The 21.8 km-long, 6-lane access-controlled MTHL has been making waves as India’s longest sea bridge and a vital new link between Mumbai and its satellite city, Navi Mumbai. Constructed by L&T Construction, L&T’s construction arm, the bridge has been meticulously planned, executed with cutting-edge technology and innovative construction methodologies, overcoming some formidable challenges in the process.

Get introduced to the engineering wonders of India’s longest sea bridge – the Mumbai Trans Harbour Link (MTHL)

Built with utmost care for the environment, the imposing bridge co-exists with 24,000+ flamingos and various migratory birds and aquatic life on the mudflats. In fact, right through the construction process, no effort was spared to keep their habitat undisturbed.

The amount of steel used to construct the MTHL is staggering: equal to the building 3 Howrah Bridges. The amount of reinforcement steel used is enough to build 12 Eiffel Towers!
A special Orthoscopic Steel Deck (OSD) has been used at MTHL for larger span-less stretches. The largest of the OSDs is 180 m long and weighing 2,600 tons, equivalent to the weight of 5-6 jumbo jets!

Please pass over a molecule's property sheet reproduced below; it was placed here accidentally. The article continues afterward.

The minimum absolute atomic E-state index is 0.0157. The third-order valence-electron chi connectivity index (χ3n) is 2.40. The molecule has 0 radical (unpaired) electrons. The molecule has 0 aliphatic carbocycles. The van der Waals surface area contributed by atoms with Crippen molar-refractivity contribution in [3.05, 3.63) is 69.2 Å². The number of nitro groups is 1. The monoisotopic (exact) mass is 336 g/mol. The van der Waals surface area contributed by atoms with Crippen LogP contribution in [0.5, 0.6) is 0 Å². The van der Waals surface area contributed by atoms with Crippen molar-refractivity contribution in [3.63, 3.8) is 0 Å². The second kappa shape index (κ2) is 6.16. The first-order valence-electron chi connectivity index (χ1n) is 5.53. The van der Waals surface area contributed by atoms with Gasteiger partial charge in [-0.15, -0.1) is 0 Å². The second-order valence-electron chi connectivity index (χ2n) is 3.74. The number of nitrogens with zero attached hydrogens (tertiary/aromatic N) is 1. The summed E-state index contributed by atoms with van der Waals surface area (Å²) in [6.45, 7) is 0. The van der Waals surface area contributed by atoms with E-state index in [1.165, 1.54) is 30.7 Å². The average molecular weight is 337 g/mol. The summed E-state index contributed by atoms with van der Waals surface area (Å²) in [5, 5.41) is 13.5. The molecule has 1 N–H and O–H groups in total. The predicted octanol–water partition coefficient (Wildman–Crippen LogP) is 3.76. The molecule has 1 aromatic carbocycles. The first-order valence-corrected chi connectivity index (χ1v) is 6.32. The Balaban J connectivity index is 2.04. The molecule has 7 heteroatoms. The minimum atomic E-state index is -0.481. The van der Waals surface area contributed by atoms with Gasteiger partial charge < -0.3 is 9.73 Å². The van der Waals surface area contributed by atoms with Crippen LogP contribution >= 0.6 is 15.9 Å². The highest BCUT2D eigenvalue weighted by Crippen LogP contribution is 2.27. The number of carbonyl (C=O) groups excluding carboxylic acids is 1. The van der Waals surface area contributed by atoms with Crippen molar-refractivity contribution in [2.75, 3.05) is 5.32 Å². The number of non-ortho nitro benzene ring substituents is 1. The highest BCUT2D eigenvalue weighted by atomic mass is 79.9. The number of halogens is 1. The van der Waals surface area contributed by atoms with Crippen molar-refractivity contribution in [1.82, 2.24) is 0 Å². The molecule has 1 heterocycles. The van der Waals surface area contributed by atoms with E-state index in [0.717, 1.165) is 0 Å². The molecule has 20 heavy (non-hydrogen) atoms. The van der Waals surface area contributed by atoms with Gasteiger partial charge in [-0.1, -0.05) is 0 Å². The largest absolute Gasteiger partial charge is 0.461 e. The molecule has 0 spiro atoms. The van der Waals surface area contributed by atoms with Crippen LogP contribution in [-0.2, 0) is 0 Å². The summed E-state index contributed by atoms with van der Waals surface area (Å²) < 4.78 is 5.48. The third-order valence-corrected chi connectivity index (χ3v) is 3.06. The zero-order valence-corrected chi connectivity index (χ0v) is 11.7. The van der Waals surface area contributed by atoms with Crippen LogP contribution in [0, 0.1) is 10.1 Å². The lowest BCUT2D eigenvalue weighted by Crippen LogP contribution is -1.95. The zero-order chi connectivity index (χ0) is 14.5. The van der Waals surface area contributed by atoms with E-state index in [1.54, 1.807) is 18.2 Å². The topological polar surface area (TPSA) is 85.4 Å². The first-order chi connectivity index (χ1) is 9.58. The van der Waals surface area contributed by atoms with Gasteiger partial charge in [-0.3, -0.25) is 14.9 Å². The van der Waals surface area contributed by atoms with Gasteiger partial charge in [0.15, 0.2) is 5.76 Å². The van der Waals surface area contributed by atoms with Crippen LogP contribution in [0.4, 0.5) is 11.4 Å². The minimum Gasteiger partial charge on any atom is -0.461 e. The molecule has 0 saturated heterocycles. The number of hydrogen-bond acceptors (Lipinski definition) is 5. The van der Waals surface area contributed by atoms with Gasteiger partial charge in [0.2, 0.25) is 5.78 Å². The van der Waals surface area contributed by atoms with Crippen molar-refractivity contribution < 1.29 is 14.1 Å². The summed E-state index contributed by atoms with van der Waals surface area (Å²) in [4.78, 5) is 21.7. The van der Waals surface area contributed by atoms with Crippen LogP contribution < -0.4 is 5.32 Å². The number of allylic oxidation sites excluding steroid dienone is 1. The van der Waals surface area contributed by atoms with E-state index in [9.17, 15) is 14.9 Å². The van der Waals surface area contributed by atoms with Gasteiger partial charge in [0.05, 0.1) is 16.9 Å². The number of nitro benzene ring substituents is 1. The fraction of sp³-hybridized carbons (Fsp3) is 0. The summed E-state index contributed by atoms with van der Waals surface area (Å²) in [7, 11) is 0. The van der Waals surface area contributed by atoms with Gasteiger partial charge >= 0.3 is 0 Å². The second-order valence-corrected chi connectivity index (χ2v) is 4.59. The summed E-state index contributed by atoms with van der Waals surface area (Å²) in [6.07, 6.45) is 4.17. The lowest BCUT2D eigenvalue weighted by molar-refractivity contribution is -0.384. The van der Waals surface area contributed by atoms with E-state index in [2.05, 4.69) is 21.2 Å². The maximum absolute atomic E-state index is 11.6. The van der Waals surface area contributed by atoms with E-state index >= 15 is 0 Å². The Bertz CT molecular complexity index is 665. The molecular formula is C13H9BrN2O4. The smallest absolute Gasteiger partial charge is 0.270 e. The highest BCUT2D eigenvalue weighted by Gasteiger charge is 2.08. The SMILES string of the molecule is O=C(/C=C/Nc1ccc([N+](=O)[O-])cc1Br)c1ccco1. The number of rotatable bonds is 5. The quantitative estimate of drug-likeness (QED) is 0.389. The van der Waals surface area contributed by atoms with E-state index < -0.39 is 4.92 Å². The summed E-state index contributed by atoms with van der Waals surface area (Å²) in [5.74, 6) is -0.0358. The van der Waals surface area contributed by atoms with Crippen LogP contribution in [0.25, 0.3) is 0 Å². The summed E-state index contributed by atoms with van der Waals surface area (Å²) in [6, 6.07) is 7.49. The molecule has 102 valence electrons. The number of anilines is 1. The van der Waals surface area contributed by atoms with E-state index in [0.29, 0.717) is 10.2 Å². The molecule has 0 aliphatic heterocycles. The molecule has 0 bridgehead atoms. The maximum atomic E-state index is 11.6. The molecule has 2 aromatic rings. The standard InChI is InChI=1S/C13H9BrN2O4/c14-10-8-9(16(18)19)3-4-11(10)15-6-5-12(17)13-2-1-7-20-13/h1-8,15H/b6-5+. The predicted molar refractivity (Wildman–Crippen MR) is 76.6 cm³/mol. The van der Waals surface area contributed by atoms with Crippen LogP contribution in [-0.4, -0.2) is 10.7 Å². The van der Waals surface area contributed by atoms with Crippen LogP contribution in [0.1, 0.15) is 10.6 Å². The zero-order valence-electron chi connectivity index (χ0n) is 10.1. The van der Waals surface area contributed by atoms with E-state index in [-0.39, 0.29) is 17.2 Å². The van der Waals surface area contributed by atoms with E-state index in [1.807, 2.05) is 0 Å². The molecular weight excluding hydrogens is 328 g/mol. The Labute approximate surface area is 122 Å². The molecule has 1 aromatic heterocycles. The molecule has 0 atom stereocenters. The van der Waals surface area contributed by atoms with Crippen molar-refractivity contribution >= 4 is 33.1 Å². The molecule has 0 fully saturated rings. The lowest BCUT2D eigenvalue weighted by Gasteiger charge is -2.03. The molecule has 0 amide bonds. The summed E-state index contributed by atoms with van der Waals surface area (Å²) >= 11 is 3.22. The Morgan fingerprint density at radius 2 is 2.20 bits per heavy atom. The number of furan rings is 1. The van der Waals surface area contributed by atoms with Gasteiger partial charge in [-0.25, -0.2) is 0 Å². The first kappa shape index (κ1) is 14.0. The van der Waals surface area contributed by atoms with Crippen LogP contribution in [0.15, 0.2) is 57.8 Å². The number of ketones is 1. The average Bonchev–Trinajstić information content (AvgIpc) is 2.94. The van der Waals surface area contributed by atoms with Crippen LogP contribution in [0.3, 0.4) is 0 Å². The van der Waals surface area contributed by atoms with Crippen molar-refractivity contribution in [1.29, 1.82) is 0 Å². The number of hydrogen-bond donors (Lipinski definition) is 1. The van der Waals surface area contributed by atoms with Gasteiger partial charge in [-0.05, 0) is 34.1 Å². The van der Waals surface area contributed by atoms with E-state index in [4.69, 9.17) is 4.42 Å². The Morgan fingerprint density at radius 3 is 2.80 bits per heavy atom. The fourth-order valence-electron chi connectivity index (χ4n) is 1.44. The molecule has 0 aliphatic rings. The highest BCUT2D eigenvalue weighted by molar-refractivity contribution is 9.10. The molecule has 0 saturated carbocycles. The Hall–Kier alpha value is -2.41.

The amount of steel wires used for prestressing to construct the MTHL is equivalent to the earth’s circumference.

The marine construction fleet employed for this monumental construction covers approximately 65,000 square meters (other than the OSD barge), akin to a floating cricket ground at sea. The special barge designed and built to transport the OSDs for erection is 110 m x 65 m in size – the size of a soccer field.
Surprisingly, the vehicles involved in the project covered distances equivalent to reaching the moon on one side – about 384,000 kilometers.

The deepest pile used in the construction reaches an astounding 154 feet beneath the seabed.

MTHL’s construction and durability parameters are noteworthy. The concrete’s density restricts the Chloride Migration Coefficient to an astonishingly low level of just 2 x 10-12 sqm/second i.e., 11 zeros before we can see a number after the decimal point.

MTHL has been built to last a hundred years.
The Mumbai Trans Harbour Link stands as an epitome of human achievement: featuring innovation, engineering brilliance, and environmental stewardship. Its colossal scale, size and scope is a wonderful testament of India’s ambitious infrastructure development. It embodies a commitment to environmental harmony and building sustainable infrastructure.